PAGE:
2016 Reading

As I do every year, this page looks back at my reading in 2016. I largely cover non fiction here, although I have one fiction recommendation at the end, from what was a wide range of books I enjoyed this year.


The Wealth of Humans: Work, Power, and Status in the Twenty-first Century, by Ryan Avent

Ryan Avent is senior editor and economics columnist at The Economist. With this book, Avent is trying to answer the question of whether the  modern world can manage technological changes every bit as disruptive as those that shook the socioeconomic landscape of the 19th century. Will we all retrain and have fulfilling working lives in the new economy? Or will all the work (even the thinking work), be done by robots with little or nothing for humans to do? In which case we will have to work out how to give our lives meaning in a lifetime of leisure.

Avent is quite gloomy about how capable the vast majority of humanity will be at educating ourselves to add value once computers are doing all the automatable work. I think I’m a bit more optimistic than he is.

Regardless, reading this over my Christmas holiday, a lifetime of leisure sounded pretty attractive.


Being Mortal: Illness, Medicine and What Matters in the End by Atul Gawande
I’ve always loved Atul Gawande’s writing. He is a surgeon who writes on medicine for the New Yorker. This is, as always, a thoughtful, fascinating book at the intersection of medicine and people. As the title suggests, this particular intersection is about getting older and dying. So you have to be in the right frame of mind. If you are, though, it is thought-provoking and fascinating in equal measure. Gawande has spent time talking to people about ageing and death, and what is important to them.

That sounds gloomy, and parts of the book are gloomy. But it is also important and thought-provoking in a good way.

Wonderland: How Play Made the Modern World, by Steven Johnson

The thesis of this book is that most innovation in the world comes from play, rather than work. Johnson starts with music as one of the first sources of play that led to innovation – innovations that came from music can be traced all the way from bone flutes in prehistoric times through to the Jacquard loom and computers in the 20th century.

In some cases, I thought he was drawing a bit of a long bow in connection the innovation to the original play, but it is a strong argument for the value of play and entertainment in human life (and perhaps a counterpoint to Ryan Avent’s search for meaning in the post robotics world).


Fight like a Girl

Fight like a Girl, by Clementine Ford

Ford is an Australian feminist writer, broadcaster and public speaker. This book is a memoir that describes her journey into feminism, and along the way, some of the most important feminist issues to her. I usually like about half her columns, so unsurprisingly, I liked about half the book, which was definitely worth it for me.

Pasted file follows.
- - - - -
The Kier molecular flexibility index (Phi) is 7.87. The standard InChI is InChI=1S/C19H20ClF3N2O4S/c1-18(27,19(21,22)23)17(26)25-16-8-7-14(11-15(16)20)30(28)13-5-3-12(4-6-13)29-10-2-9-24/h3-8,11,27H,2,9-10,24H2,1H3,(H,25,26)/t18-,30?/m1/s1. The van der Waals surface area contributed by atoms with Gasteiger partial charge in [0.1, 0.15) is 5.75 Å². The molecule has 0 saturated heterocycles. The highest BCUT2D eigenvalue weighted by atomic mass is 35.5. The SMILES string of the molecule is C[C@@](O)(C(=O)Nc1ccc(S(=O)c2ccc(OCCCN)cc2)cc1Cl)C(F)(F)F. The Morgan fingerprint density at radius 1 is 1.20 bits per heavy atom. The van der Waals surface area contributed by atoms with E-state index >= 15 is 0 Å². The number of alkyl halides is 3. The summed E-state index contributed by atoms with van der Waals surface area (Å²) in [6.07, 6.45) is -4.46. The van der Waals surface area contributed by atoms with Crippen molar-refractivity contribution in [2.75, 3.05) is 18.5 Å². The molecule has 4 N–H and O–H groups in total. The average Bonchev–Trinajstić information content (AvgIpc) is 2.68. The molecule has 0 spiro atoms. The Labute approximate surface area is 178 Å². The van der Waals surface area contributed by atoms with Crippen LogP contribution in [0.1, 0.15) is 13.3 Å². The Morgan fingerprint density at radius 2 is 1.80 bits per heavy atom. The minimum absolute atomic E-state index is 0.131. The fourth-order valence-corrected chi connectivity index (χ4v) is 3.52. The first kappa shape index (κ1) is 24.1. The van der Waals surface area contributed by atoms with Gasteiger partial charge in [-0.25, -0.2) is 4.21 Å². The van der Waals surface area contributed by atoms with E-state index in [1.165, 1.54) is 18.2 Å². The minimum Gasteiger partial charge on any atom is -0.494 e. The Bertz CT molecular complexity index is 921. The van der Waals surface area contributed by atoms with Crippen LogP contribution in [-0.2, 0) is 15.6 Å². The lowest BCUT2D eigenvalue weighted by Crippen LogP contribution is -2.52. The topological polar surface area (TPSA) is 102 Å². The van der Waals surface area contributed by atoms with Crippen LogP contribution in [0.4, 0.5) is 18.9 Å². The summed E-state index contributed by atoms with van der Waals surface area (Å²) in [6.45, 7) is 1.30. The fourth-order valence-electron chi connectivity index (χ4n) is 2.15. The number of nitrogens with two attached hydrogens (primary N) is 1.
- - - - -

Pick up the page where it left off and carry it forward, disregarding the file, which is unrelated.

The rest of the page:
As a feminist, Ford is probably at the ranty end of the spectrum, which is probably necessary to be a public feminist, but not necessarily my favourite style. The best chapter in the book for me was the chapter about internet abuse. It constantly amazes me to read the ridiculous level of abuse and serious threats that are hurled at female and (especially) feminist writers on line. As Ford says, given how often she is accused of man hating, it is ironic to see how much woman hating actually exists in the world.
The Undoing Project, by Michael Lewis

I find it impossible to pick a favourite anything, but Michael Lewis is definitely one of my favourite authors. Whatever book he turns his hand to he seems to find something interesting to say. In this case, I was sceptical, as I felt the definitive way to read about Daniel Kahneman and Amos Tversky was to read Kahneman’s book Thinking Fast and Slow which is the definitive work on the research that doublehandedly changed the course of economics.

But in this case, Lewis’ book adds a huge amount. It is the story of Kahneman and Tversky, where they came from, and how their relationship worked.  As Lewis himself describes it, it is the story of a love affair – an intellectual love affair that lasted fifteen years, but didn’t survive forever.


The Silk Roads: A new history of the world, by Peter Frankopan

Ever since reading Lost Enlightenment (and perhaps before), I’ve been fascinated by world history from different perspectives; particularly muslim. This book is a history of the world centred around the Silk Roads, taking each stage and looking at what happened in the world with the Silk Roads at the centre.